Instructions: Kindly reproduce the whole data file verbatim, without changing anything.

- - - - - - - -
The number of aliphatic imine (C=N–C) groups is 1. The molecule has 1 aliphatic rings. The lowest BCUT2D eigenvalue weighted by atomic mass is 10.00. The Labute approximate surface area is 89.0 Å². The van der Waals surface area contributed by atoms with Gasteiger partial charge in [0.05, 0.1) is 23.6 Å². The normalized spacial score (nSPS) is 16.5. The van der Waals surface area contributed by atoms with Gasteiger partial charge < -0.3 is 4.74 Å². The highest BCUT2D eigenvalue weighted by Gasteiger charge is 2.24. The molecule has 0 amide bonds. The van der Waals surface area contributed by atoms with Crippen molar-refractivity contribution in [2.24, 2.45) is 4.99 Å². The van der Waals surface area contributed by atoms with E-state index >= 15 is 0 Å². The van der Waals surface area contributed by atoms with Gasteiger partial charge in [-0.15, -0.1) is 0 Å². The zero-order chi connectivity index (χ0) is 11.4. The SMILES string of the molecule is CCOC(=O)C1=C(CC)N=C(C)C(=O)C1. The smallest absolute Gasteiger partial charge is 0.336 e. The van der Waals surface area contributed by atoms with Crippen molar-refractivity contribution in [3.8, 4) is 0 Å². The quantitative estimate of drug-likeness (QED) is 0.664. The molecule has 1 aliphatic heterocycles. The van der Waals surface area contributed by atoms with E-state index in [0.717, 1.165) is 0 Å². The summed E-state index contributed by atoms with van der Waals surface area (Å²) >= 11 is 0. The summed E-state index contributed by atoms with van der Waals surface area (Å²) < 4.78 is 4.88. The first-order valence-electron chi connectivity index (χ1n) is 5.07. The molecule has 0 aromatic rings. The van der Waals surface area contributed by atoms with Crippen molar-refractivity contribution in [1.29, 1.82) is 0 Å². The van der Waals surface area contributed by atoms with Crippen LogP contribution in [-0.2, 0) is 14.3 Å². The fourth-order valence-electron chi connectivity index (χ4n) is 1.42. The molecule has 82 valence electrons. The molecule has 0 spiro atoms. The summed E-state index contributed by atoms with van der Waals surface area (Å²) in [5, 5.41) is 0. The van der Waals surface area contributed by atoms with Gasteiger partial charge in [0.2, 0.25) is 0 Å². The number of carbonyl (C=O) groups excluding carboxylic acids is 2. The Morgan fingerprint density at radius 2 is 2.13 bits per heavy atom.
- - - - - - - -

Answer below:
The number of aliphatic imine (C=N–C) groups is 1. The molecule has 1 aliphatic rings. The lowest BCUT2D eigenvalue weighted by atomic mass is 10.00. The Labute approximate surface area is 89.0 Å². The van der Waals surface area contributed by atoms with Gasteiger partial charge in [0.05, 0.1) is 23.6 Å². The normalized spacial score (nSPS) is 16.5. The van der Waals surface area contributed by atoms with Gasteiger partial charge < -0.3 is 4.74 Å². The highest BCUT2D eigenvalue weighted by Gasteiger charge is 2.24. The molecule has 0 amide bonds. The van der Waals surface area contributed by atoms with Crippen molar-refractivity contribution in [2.24, 2.45) is 4.99 Å². The van der Waals surface area contributed by atoms with E-state index >= 15 is 0 Å². The van der Waals surface area contributed by atoms with Gasteiger partial charge in [-0.15, -0.1) is 0 Å². The zero-order chi connectivity index (χ0) is 11.4. The SMILES string of the molecule is CCOC(=O)C1=C(CC)N=C(C)C(=O)C1. The smallest absolute Gasteiger partial charge is 0.336 e. The van der Waals surface area contributed by atoms with Crippen molar-refractivity contribution in [3.8, 4) is 0 Å². The quantitative estimate of drug-likeness (QED) is 0.664. The molecule has 1 aliphatic heterocycles. The van der Waals surface area contributed by atoms with E-state index in [0.717, 1.165) is 0 Å². The summed E-state index contributed by atoms with van der Waals surface area (Å²) >= 11 is 0. The summed E-state index contributed by atoms with van der Waals surface area (Å²) < 4.78 is 4.88. The first-order valence-electron chi connectivity index (χ1n) is 5.07. The molecule has 0 aromatic rings. The van der Waals surface area contributed by atoms with Crippen molar-refractivity contribution in [1.29, 1.82) is 0 Å². The van der Waals surface area contributed by atoms with Crippen LogP contribution in [-0.2, 0) is 14.3 Å². The fourth-order valence-electron chi connectivity index (χ4n) is 1.42. The molecule has 82 valence electrons. The molecule has 0 spiro atoms. The summed E-state index contributed by atoms with van der Waals surface area (Å²) in [5, 5.41) is 0. The van der Waals surface area contributed by atoms with Gasteiger partial charge in [0.2, 0.25) is 0 Å². The number of carbonyl (C=O) groups excluding carboxylic acids is 2. The Morgan fingerprint density at radius 2 is 2.13 bits per heavy atom.